Do please stick your neck out and leave a comment in the box below.

Monday, 21 July 2014

Croodle - Crouching as for Warmth

A Native American croodling by a campfire
Crouching Indian by a Fire
E. Irving Couse (1866-1936)

CROODLE

Verb intransitive. dialectical. Late 18th century.
[Origin unknown.]

Crouch down;
draw oneself together, as for warmth;
nestle;
cling close to a person.

This is a delightful word, possibly of Ulster-Scots origin, listed in other references as also meaning 'to coo' and 'to hug'.

If you use croodle (or are henceforth going to use croodle), do please leave your warmest comments below.

I want to know more about this word and its use.

Sunday, 20 July 2014

Crony - A Timely Etymology

CRONY

Noun & verb. Also obsolete chrony. Mid-17th century.
[from Greek khronios long-lasting, long-continued, from khronos time.
Originally university salgn, the Greek word being perverted to the sense 'contemporary'.]

A noun. An intimate friend or associate. M17

B verb intrans. Associate (with) as a crony. M17

Also:
cronyism noun friendship, fondness for the company of cronies;
US the appointment of friends to political posts without due regard to their qualifications. M19

Oh those Cambridge nitwits! How Oxonians chortle at the catechrestical origins of crony, being Cambridge University slang for a 'friend, associate'. It's derived from a preposterously pretentious corruption of the Greek khronios, meaning 'long-lasting'. Had it not originated in the 1600s, one could almost hear the vapid undergrads' attempts at sounding simultaneously hip and sophisticated: "Sup, crony?" "Hey crony, sup?" Such oikery! I bet those chunder-headed Cambridge chumps chronically misuse chronic too. At least the Oxford equivalent chum, while lacking the faux-Greco-pretention, makes a modicum of etymological sense. And, let us collectively note, it hasn't descended into the pejorative, which crony undoubtedly has. Crony indeed! Too bad, Cambridge mortar-munchers! You're fooling no one.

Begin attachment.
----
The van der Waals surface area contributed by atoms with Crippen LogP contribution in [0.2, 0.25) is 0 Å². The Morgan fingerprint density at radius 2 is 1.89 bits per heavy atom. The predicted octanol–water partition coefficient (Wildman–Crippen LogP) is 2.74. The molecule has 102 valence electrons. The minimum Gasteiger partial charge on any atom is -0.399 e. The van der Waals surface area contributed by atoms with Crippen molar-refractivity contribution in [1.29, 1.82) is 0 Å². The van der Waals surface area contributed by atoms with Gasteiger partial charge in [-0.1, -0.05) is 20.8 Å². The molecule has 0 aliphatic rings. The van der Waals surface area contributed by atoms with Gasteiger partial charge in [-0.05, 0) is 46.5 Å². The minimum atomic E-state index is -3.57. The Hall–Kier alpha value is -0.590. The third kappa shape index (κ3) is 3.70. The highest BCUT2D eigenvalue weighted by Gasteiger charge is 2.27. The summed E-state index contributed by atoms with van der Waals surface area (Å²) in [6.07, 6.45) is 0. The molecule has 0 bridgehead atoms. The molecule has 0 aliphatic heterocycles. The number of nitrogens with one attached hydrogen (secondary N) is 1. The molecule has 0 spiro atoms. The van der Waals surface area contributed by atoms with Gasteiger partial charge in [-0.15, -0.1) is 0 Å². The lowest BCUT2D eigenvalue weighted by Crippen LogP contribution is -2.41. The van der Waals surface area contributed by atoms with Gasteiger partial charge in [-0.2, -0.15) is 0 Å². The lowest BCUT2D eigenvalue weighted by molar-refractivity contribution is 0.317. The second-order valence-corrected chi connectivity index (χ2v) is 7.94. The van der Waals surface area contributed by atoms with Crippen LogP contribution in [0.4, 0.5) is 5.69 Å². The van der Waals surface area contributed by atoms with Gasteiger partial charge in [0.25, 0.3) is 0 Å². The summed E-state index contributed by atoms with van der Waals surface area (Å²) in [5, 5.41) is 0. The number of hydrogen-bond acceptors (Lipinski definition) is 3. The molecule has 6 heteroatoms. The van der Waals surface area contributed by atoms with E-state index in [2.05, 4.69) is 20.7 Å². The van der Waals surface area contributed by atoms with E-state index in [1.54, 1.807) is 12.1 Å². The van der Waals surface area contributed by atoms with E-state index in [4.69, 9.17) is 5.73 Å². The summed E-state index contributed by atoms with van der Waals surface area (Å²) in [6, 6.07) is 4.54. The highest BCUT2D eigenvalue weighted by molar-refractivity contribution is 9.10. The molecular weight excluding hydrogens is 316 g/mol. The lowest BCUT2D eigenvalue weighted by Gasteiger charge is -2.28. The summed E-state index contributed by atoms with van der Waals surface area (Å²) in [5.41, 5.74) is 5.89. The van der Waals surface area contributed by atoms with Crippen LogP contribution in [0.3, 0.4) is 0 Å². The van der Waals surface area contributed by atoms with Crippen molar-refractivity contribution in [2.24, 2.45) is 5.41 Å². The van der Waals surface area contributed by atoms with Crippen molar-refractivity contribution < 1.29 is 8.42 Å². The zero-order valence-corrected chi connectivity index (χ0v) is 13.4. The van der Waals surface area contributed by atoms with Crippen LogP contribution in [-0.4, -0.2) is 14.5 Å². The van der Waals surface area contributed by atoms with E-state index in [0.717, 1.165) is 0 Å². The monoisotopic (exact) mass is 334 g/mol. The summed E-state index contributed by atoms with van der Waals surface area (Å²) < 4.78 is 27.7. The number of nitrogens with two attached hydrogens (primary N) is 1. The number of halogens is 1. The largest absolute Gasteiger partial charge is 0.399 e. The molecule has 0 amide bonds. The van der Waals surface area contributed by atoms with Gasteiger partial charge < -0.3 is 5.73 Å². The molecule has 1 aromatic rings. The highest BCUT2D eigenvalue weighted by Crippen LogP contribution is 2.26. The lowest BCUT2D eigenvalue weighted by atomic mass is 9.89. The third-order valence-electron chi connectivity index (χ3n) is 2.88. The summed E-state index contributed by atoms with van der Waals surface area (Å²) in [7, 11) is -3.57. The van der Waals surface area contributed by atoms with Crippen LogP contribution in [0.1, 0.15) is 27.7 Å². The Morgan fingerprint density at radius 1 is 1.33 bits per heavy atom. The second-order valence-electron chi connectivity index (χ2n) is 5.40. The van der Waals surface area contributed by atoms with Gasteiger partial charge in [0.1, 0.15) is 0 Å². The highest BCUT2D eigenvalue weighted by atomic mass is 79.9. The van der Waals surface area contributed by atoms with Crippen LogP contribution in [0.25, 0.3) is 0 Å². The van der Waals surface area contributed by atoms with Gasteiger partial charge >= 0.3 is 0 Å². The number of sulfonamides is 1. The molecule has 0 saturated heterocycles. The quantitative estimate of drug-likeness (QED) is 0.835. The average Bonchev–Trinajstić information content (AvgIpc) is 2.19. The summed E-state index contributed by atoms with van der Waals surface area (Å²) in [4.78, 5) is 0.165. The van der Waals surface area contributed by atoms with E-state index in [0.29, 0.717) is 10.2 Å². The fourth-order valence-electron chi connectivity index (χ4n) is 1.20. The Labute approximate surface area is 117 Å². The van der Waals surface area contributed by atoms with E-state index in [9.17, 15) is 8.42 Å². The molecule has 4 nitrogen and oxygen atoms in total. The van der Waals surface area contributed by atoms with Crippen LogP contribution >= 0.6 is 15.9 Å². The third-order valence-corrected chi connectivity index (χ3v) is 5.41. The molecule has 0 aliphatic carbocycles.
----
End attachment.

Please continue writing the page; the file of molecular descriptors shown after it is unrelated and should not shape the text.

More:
The Ohio Gang. I don't know who these guys are, but they look like cronies.
(image from Wikipedia)
Are you a crony, a Cambridge crony, or a cravenly croodling champion of Cambridge cronyism?

Do please leave your most chattering comments in the crony box below.
(Pff. Cambridge, eh?)

Saturday, 19 July 2014

Crone - What a Carrion!

A silhouette of an old crone
Image from Wikipedia

CRONE

Noun. Late Middle English.
[Probably Middle Dutch croonje, caroonje carcass, old ewe from Old Northern French caroigne (modern French charogne) carrion, cantankerous or mischievous woman.
Sense 1 perhaps directly from Old Northern French.]

1(a) A withered old woman. LME

1(b) A worn-out old man. rare. M17

2 An old ewe. Also crone sheep. M16

Need to insult an elderly woman? Need a word that encapsulates both her withered physical state and proximity to death? Then you need crone, which is derived from the Old French for carrion, which the OED defines as 'dead putrefying flesh', making crone both a metaphorical smackdown and horribly insulting to the requisite degree. And ... also ... shame on you. No, really, shame on you indeed.